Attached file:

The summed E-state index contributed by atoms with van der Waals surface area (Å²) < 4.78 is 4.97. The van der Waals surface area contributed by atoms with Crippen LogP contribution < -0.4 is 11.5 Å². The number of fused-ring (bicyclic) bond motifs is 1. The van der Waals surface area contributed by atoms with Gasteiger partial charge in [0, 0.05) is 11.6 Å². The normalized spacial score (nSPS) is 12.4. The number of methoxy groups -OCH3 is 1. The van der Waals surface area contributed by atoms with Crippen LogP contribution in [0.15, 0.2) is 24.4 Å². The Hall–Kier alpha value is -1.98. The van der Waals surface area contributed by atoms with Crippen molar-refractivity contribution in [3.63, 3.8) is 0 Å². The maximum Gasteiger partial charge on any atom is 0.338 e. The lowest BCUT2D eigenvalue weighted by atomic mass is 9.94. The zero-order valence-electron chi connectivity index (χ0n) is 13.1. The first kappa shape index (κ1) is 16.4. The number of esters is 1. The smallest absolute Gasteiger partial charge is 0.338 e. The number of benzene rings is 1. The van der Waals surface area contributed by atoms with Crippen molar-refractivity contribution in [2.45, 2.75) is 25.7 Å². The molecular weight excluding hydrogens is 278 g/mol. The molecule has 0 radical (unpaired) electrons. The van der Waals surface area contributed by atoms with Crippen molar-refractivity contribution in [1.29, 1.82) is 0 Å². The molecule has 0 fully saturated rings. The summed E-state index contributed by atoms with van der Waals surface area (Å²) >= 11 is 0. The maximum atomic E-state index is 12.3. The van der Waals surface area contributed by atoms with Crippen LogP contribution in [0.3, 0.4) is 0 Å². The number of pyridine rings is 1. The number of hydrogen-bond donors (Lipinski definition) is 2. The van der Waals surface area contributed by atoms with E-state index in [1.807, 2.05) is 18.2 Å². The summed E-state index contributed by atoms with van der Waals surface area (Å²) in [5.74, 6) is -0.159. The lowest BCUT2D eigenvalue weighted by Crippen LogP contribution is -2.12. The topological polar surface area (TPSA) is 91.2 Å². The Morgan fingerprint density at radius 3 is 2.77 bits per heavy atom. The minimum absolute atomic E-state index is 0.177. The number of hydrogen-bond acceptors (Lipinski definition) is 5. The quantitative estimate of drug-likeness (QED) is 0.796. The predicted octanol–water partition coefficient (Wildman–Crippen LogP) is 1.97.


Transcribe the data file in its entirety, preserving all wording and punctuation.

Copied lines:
The summed E-state index contributed by atoms with van der Waals surface area (Å²) < 4.78 is 4.97. The van der Waals surface area contributed by atoms with Crippen LogP contribution < -0.4 is 11.5 Å². The number of fused-ring (bicyclic) bond motifs is 1. The van der Waals surface area contributed by atoms with Gasteiger partial charge in [0, 0.05) is 11.6 Å². The normalized spacial score (nSPS) is 12.4. The number of methoxy groups -OCH3 is 1. The van der Waals surface area contributed by atoms with Crippen LogP contribution in [0.15, 0.2) is 24.4 Å². The Hall–Kier alpha value is -1.98. The van der Waals surface area contributed by atoms with Crippen molar-refractivity contribution in [3.63, 3.8) is 0 Å². The maximum Gasteiger partial charge on any atom is 0.338 e. The lowest BCUT2D eigenvalue weighted by atomic mass is 9.94. The zero-order valence-electron chi connectivity index (χ0n) is 13.1. The first kappa shape index (κ1) is 16.4. The number of esters is 1. The smallest absolute Gasteiger partial charge is 0.338 e. The number of benzene rings is 1. The van der Waals surface area contributed by atoms with Crippen molar-refractivity contribution in [2.45, 2.75) is 25.7 Å². The molecular weight excluding hydrogens is 278 g/mol. The molecule has 0 radical (unpaired) electrons. The van der Waals surface area contributed by atoms with Crippen molar-refractivity contribution in [1.29, 1.82) is 0 Å². The molecule has 0 fully saturated rings. The summed E-state index contributed by atoms with van der Waals surface area (Å²) >= 11 is 0. The maximum atomic E-state index is 12.3. The van der Waals surface area contributed by atoms with Crippen LogP contribution in [0.3, 0.4) is 0 Å². The number of pyridine rings is 1. The number of hydrogen-bond donors (Lipinski definition) is 2. The van der Waals surface area contributed by atoms with E-state index in [1.807, 2.05) is 18.2 Å². The summed E-state index contributed by atoms with van der Waals surface area (Å²) in [5.74, 6) is -0.159. The lowest BCUT2D eigenvalue weighted by Crippen LogP contribution is -2.12. The topological polar surface area (TPSA) is 91.2 Å². The Morgan fingerprint density at radius 3 is 2.77 bits per heavy atom. The minimum absolute atomic E-state index is 0.177. The number of hydrogen-bond acceptors (Lipinski definition) is 5. The quantitative estimate of drug-likeness (QED) is 0.796. The predicted octanol–water partition coefficient (Wildman–Crippen LogP) is 1.97.